It is essential that breast surgery is approached in a personal way, assessing each body individually, the skin type, the proportions of the breast, its glandular density … every little nuance is important. Likewise, all surgery contemplates a series of variables; what approach we will take, the type of implant, size… there are, therefore, as many combinations and surgeries as there are patients.
But, what is secondary breast surgery?
We refer to secondary surgery as any procedure that we perform on a previously operated region; in this case it will be on a previously operated breast.
This type of surgery is a great challenge, since the tissues have already been manipulated previously and, as is logical, there is some problem that must be solved.
What nuances should we take into account?
In general, these are patients who come with a certain distrust or dissatisfaction due to a previous bad experience, with fear that it will be repeated. This experience has made them change surgeon, which means additional work for us, and we must convey the utmost confidence.
If we analyze the technique, we must take into account that the breast has already been operated, so it will have a number of “anomalies” compared to the situation before the first intervention. It is likely that we will have fewer resources and less room for movement, so alternative resources will have to be considered to protect the breast.
Returning to the patient, we must consider that they will come looking for a better result than the one they currently have. However, it is important to clarify that, in many cases, it is no longer possible to achieve the results that would potentially have been possible in the first procedure. This may be difficult to accept, but it is logical and, of course, is another factor to add to our great challenge.
In short, the 3 issues we must take into account are:
- Emotionally charged surgery
- Technical complexity
- Expectations potentially higher than real
For all these reasons, it is vital that the surgeon is able to make a good assessment, identifying the problems and offering solutions, indicating how to act and what results can be achieved. It is essential to clarify that my work and responsibility will consist of offering the maximum result, reaching a balance between reality and the patient’s expectations.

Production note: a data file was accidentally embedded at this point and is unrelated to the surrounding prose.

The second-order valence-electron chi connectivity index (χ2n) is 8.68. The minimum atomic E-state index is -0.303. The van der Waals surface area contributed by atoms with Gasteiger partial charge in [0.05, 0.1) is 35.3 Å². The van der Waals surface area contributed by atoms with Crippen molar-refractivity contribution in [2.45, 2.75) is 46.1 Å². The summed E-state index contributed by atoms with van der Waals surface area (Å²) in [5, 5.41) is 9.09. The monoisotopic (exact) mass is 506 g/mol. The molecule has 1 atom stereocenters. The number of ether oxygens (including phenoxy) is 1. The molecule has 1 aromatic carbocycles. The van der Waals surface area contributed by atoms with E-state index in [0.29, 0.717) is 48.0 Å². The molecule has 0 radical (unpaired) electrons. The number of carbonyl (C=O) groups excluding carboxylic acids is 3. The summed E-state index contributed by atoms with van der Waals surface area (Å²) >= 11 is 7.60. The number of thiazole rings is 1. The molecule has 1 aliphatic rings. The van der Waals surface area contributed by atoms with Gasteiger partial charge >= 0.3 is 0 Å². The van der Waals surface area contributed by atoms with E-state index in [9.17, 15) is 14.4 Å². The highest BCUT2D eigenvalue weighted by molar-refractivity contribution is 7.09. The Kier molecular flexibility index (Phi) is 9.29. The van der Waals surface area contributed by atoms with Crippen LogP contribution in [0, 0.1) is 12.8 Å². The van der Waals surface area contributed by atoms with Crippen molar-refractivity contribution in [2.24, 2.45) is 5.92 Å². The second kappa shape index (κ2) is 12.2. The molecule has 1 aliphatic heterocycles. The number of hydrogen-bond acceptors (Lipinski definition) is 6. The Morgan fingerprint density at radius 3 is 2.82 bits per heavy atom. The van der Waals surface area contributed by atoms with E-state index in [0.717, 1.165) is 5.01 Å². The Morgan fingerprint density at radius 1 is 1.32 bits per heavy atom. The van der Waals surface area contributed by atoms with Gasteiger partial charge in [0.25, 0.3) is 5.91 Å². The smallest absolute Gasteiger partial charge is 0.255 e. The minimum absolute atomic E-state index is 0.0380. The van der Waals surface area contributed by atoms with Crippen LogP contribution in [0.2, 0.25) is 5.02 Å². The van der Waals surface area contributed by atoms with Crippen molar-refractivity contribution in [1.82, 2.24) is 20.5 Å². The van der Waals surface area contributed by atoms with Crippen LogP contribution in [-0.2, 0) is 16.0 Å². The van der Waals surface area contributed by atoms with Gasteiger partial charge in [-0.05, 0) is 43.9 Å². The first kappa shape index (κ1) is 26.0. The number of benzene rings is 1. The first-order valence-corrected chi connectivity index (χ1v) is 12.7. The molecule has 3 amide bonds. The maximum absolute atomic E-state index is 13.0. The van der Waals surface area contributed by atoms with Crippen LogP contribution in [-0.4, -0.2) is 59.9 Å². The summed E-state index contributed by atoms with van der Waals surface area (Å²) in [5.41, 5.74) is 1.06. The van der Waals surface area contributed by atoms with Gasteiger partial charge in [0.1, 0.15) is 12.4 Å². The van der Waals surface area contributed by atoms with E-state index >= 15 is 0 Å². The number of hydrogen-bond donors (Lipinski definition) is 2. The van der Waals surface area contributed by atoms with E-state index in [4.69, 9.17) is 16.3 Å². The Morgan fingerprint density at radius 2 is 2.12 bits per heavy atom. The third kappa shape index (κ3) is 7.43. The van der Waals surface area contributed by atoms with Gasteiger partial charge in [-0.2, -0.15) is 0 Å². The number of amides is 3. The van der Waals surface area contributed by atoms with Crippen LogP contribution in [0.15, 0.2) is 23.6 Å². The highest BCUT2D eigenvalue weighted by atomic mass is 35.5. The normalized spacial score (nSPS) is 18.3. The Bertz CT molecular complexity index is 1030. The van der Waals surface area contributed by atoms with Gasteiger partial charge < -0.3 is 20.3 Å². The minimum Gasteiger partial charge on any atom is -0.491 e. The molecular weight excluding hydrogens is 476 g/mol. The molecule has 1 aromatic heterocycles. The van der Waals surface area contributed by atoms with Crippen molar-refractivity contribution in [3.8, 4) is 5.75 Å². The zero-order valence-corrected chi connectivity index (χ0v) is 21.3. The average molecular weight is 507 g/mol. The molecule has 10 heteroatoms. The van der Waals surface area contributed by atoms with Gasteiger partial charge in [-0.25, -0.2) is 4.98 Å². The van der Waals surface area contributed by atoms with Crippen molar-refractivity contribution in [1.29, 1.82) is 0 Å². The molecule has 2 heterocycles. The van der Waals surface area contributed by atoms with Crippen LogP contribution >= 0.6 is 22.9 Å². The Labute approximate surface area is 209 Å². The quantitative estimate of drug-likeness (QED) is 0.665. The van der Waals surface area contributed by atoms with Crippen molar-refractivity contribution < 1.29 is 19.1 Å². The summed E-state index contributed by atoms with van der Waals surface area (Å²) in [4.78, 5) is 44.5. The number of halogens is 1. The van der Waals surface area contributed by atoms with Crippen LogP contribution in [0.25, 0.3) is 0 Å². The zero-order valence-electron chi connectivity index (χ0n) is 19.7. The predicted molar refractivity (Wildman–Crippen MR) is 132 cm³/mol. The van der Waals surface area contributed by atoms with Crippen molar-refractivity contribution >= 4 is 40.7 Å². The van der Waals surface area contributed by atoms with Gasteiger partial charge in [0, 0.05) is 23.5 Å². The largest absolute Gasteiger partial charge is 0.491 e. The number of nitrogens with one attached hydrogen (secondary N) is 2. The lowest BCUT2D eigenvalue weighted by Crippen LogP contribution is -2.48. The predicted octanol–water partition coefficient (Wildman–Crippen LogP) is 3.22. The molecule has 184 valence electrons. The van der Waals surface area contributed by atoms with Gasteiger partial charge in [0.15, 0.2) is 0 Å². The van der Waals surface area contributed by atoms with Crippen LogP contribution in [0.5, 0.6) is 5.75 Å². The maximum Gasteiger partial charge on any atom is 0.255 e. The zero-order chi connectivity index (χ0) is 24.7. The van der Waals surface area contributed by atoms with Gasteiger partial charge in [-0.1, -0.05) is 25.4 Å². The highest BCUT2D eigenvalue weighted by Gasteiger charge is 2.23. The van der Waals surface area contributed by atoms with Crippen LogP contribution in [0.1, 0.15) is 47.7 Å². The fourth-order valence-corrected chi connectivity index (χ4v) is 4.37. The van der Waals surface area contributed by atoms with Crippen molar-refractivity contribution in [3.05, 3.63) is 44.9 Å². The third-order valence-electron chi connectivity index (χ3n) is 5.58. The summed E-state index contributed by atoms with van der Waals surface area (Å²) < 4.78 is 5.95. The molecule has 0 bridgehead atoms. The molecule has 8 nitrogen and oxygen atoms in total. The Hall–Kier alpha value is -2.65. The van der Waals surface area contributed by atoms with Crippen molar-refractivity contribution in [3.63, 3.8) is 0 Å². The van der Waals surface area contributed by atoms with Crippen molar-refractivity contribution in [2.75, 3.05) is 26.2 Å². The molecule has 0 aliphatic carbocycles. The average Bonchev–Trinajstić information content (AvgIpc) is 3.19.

What are the causes for secondary surgery?
Mainly, 3 reasons are identified:
- Patients with breast implant complications (rupture or encapsulation).
- Patients who have suffered a deterioration of appearance due to a temporary evolution.
- Patients who have had a bad result with previous surgery.
What are the most common approach errors?
Five variables should be differentiated:
1. Approach routes.
It does not only indicate where the scar will be located; each approach will have its own characteristics, with advantages and limitations. It is relevant since it can condition, for example, the plane, which in turn can affect the result, even in the long term.
We will have to consider whether to opt for the same approach to the previous surgery, or for an alternative approach that allows us to have the maximum resources.
2. The plane of placement
The plane of placement can have a great influence on the outcome and the potential deterioration of the result. It is important for the surgeon to master all the planes in order to be able to offer the best solution in each case.
Generally speaking, the lower the implant is placed, the more capacity we have to manage its weight and its effects on the breast; the more on the surface, the more interaction of the implant with the breast tissue, but less resources to manage the weight. For this reason, each case must be evaluated individually.
3. Implant size
Inappropriate volume can cause secondary surgery. An excessive size can trigger a negative result, that does not mean that high volumes cannot be placed, but it is vital to analyze the variables and manage them with care.
4. Type of implant
Normally, it does not generate problems in the result, but rather in the discrepancy with the patient’s desire.
It is one of the most frequent problems and my specialty. These complications are usually caused by a bad reading of the breast and its circumstances.
Ultimately, when considering a pexy with prosthesis we must understand the process to protect the breast. The approach should be as follows:
- Reduce the weight that the skin must support, reducing, if necessary, the breast tissue.
- Transfer the weight to a structure that can support that weight, placing, for example, the implant completely under the pectoralis (complete retromuscular plane).
For more information about secondary breast surgery, do not hesitate to contact a specialist in Plastic Surgery.